Christmastime in Vienna, the streets are again filled with tourists and the opera house is full. Sandwiched between such audience pleasers as Die Zauberflöte and Die Fledermaus was the 394th revival of the 1968 production of Der Rosenkavalier by Otto Schenk. It is a hyper-realistic production, with a Rococo-style bedroom of the Marschallin in Act 1 followed by an opulent entry hall of Faninal’s palace with a large splendid wall painting of sky blue and angels in the background. By the Act 3 inn scene, the production looks old and faded; the darkness of the interior does not help a rather static and awkward stage direction of the crowd scene.  

Krassimira Stoyanova (Feldmarschallin)
© Wiener Staatsoper | Michael Pöhn

Schenk’s traditional and literal production affords an opportunity to devote one’s undivided attention to the musical and theatrical performance on stage and in the pit. The Wiener Staatsoper assembled an impressive cast of singers for the principal roles, with major contributions from the house’s ensemble members in smaller roles; the chorus was exemplary. Philippe Jordan conducted the orchestra with deftness and finesse, often allowing its splendid musicians to show off their virtuosity and yet he was always mindful of volume control to support the singers when this was necessary.

Kate Lindsey (Octavian) and Vera-Lotte Boecker (Sophie)
© Wiener Staatsoper | Michael Pöhn

Günther Groissböck has made Baron Ochs his signature role the last several years, and he is now experienced enough to perform this challenging role with both comfortable ease and spontaneous dynamism. His voice rang out with pride in Act 1, explored the depth of Ochs’ slimy ambition in Act 2, and was unapologetically callous in Act 3. As Octavian, Kate Lindsey cut an attractive boyish figure and moved well on stage. Her clean and distinctive mezzo cut through the orchestra to express Octavian’s youthful exuberance and frustration. The voice also blended well with the two sopranos in their several duets and in the famous trio towards the end of Act 3. 

Günther Groissböck (Baron Ochs)
© Wiener Staatsoper | Michael Pöhn

Vera-Lotte Boecker played Sophie not so much as a damsel in distress as a strong-willed girl on the verge of womanhood. This Sophie was not a delicate coloratura but a fully formed lyric, and her voice was a delightful combination of beauty and power. The veteran Adrian Eröd was an elegant Faninal, Regine Hangler an unusually well-sung Marianne, and Wolfgang Bankl a grumpy police commissioner. The scheming pair, Thomas Ebenstein as Valzacchi and Monika Bohinec as Annina, were class act scene-stealers, and Juan Diego Flórez made an excellent cameo as the Italian Singer.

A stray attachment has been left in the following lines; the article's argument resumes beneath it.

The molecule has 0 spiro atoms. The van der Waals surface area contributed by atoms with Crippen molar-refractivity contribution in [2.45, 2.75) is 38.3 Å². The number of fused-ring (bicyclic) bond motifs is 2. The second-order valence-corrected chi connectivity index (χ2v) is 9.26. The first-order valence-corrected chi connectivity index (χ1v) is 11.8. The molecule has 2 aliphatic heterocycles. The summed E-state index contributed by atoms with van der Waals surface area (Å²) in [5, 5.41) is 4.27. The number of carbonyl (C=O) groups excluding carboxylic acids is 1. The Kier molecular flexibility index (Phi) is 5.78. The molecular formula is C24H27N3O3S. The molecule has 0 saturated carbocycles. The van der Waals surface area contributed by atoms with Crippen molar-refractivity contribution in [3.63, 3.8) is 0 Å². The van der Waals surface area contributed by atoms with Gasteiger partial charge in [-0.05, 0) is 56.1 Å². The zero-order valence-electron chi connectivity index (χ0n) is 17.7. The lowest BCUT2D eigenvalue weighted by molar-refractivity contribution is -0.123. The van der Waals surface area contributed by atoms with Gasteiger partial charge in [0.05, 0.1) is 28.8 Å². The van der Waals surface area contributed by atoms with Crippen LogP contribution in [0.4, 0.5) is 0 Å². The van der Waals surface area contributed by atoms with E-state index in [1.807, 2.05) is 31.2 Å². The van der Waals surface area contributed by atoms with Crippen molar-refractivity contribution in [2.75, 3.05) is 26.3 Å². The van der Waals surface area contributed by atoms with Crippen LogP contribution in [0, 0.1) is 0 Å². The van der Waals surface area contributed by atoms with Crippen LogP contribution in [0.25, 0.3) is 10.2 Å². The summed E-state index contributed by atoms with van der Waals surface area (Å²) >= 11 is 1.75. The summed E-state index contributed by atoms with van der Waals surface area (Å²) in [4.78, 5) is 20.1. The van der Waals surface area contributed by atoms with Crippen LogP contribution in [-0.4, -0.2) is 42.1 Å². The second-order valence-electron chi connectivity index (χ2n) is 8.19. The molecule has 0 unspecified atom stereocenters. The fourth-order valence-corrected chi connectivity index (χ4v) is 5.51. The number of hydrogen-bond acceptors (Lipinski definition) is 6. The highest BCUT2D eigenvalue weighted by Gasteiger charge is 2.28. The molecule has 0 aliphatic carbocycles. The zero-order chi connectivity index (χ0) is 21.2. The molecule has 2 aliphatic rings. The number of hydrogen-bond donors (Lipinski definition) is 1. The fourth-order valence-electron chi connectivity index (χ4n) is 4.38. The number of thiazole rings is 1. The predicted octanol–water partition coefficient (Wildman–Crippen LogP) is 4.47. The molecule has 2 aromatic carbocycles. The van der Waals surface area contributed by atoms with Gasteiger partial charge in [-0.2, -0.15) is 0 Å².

Juan Diego Flórez (The Italian Singer)
© Wiener Staatsoper | Michael Pöhn

With all the extraordinary talent on stage and in the pit, the evening’s star was the Bulgarian soprano Krassimira Stoyanova, whose Marschallin was one of the most accomplished and moving assumptions of the role in my experience. From her first utterance in her amorous exchange with her young lover Octavian to the final extraordinary “Ja, ja,” Stoyanova was in complete command of her voice and the character. Her voice, sumptuous, warm and full of colour, soared with polished beauty above the orchestra and dwindled to contemplative whisper during the Marschallin’s monologue in Act 1. One could follow the contour of this aristocratic woman’s thoughts, her fear of aging and her wisdom of accepting whatever the fate brings to her, as Stoyanova delineated each and every word and line with clarity and thoughtfulness. Her acting was extraordinary, as every glance, every tilt of her head and her quiet posture conveyed dignity, authority, sadness and tenderness. There was no need for subtitles in whatever language as Stoyanova arrived at the inn in Act 3 to execute her “finesse” in ending the confusing proceedings and putting her final seal of approval to end her affair and to hand her lover to a young woman. It was a breathtaking, heartbreaking, masterful performance. The final trio and duet, always a highlight of the opera, was unusually poignant and yet joyful, as the Marschallin let go of both her lover and life’s travails with lighthearted sadness.